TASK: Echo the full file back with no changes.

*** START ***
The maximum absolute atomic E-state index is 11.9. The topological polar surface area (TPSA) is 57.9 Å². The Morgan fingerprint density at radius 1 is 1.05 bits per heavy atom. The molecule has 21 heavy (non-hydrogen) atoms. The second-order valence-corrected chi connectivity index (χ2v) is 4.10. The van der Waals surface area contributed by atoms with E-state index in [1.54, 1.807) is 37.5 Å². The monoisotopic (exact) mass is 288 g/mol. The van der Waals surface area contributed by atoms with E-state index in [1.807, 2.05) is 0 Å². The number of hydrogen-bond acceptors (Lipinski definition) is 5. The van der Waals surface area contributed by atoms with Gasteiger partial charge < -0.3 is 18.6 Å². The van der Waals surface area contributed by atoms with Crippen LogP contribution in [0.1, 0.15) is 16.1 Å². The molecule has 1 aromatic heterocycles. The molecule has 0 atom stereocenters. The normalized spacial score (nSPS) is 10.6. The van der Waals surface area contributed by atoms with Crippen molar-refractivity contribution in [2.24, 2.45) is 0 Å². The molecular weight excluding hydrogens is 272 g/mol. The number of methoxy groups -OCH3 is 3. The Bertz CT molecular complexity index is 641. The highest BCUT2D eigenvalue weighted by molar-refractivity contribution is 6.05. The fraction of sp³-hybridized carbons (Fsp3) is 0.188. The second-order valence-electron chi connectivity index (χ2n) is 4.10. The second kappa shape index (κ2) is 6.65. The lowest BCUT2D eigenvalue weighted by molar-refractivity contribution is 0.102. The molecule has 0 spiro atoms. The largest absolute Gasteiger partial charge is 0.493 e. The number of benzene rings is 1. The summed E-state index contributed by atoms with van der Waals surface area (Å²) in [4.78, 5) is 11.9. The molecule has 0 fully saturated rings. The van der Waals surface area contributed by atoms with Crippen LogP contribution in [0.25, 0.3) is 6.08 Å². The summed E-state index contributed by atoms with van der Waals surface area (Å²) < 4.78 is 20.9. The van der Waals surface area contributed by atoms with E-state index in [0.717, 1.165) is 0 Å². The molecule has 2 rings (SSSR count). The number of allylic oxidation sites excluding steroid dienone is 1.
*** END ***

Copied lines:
The maximum absolute atomic E-state index is 11.9. The topological polar surface area (TPSA) is 57.9 Å². The Morgan fingerprint density at radius 1 is 1.05 bits per heavy atom. The molecule has 21 heavy (non-hydrogen) atoms. The second-order valence-corrected chi connectivity index (χ2v) is 4.10. The van der Waals surface area contributed by atoms with E-state index in [1.54, 1.807) is 37.5 Å². The monoisotopic (exact) mass is 288 g/mol. The van der Waals surface area contributed by atoms with E-state index in [1.807, 2.05) is 0 Å². The number of hydrogen-bond acceptors (Lipinski definition) is 5. The van der Waals surface area contributed by atoms with Gasteiger partial charge < -0.3 is 18.6 Å². The van der Waals surface area contributed by atoms with Crippen LogP contribution in [0.1, 0.15) is 16.1 Å². The molecule has 1 aromatic heterocycles. The molecule has 0 atom stereocenters. The normalized spacial score (nSPS) is 10.6. The van der Waals surface area contributed by atoms with Crippen molar-refractivity contribution in [2.24, 2.45) is 0 Å². The molecular weight excluding hydrogens is 272 g/mol. The number of methoxy groups -OCH3 is 3. The Bertz CT molecular complexity index is 641. The highest BCUT2D eigenvalue weighted by molar-refractivity contribution is 6.05. The fraction of sp³-hybridized carbons (Fsp3) is 0.188. The second-order valence-electron chi connectivity index (χ2n) is 4.10. The second kappa shape index (κ2) is 6.65. The lowest BCUT2D eigenvalue weighted by molar-refractivity contribution is 0.102. The molecule has 0 spiro atoms. The largest absolute Gasteiger partial charge is 0.493 e. The number of benzene rings is 1. The summed E-state index contributed by atoms with van der Waals surface area (Å²) in [4.78, 5) is 11.9. The molecule has 0 fully saturated rings. The van der Waals surface area contributed by atoms with Crippen LogP contribution in [0.25, 0.3) is 6.08 Å². The summed E-state index contributed by atoms with van der Waals surface area (Å²) < 4.78 is 20.9. The van der Waals surface area contributed by atoms with E-state index in [0.717, 1.165) is 0 Å². The molecule has 2 rings (SSSR count). The number of allylic oxidation sites excluding steroid dienone is 1.